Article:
By Lynn Stout – In the wake of the 2008 crisis, Goldman Sachs CEO Lloyd Blankfein famously told a reporter that bankers are “doing God’s work.”
This is, of course, an important part of the Wall Street mantra: it’s standard operating procedure for bank executives to frequently and loudly proclaim that Wall Street is vital to the nation’s economy and performs socially valuable services by raising capital, providing liquidity to investors, and ensuring that securities are priced accurately so that money flows to where it will be most productive.
There’s just one problem: the Wall Street mantra isn’t true.
Corporations raise capital in the so-called “primary” markets where they sell newly-issued stocks and bonds to investors. However, the vast majority of bankers’ time and effort is devoted to (and most bank profits come from) dealing, trading, and advising investors in the so-called “secondary” market where investors buy and sell existing securities with each other.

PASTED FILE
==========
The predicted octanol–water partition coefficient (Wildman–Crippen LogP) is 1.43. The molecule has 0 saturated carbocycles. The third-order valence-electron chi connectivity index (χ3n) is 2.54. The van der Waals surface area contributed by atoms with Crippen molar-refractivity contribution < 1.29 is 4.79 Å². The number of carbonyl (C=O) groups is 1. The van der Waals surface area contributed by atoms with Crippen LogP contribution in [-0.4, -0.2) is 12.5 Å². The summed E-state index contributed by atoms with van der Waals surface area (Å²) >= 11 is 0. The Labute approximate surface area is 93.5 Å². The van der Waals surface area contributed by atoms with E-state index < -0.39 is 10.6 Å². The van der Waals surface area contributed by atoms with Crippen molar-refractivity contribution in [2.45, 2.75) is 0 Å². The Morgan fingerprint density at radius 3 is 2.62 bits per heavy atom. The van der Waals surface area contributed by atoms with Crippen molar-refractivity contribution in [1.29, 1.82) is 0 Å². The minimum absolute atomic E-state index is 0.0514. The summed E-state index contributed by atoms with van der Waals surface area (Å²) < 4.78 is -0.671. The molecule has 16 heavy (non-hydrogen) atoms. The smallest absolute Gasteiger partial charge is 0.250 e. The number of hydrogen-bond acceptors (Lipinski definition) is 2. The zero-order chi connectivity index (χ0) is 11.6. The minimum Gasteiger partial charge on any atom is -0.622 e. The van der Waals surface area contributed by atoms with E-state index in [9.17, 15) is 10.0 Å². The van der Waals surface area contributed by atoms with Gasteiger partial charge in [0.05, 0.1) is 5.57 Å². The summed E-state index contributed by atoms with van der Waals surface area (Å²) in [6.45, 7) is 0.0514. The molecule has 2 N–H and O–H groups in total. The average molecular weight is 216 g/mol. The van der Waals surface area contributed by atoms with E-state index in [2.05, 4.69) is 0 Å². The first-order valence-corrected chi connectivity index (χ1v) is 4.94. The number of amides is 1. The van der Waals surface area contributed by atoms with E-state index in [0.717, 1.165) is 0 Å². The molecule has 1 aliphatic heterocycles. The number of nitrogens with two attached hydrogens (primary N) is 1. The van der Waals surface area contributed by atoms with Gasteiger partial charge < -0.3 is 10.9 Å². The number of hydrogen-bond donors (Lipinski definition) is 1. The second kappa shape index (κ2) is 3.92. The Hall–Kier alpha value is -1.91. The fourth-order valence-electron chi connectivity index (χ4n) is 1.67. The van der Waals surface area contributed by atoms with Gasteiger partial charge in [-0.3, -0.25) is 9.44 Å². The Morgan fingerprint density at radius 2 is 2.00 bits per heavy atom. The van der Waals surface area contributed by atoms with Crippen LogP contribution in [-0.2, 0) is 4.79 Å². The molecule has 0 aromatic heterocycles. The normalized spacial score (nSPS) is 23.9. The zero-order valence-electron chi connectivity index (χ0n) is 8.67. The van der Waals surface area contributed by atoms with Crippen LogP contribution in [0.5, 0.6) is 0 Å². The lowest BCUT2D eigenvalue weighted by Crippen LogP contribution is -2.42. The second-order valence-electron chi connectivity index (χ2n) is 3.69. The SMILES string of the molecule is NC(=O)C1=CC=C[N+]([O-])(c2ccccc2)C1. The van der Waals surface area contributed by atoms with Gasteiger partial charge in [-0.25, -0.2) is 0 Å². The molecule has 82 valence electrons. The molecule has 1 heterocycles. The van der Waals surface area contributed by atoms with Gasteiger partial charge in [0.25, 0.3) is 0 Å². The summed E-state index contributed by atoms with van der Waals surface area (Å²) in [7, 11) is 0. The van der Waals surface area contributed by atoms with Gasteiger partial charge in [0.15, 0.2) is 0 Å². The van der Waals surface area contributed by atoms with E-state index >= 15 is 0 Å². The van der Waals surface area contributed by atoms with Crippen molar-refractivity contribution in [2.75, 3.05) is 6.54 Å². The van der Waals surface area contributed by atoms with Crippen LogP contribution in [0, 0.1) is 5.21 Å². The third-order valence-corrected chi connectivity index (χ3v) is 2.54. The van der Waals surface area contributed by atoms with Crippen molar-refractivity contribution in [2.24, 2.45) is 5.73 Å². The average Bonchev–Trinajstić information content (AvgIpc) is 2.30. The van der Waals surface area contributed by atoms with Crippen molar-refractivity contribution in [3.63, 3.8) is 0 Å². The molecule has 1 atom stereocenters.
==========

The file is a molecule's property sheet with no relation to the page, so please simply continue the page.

In 2010, corporations issued only $131 billion in new stock (Table 1202). That same year, the World Bank reports, more than $15 trillion in stocks were traded in the U.S. secondary market–more than the nation’s GDP.
So, what benefit does society get from all this secondary market trading, besides very rich and self-satisfied bankers like Blankfein? more> http://goo.gl/n3EdoD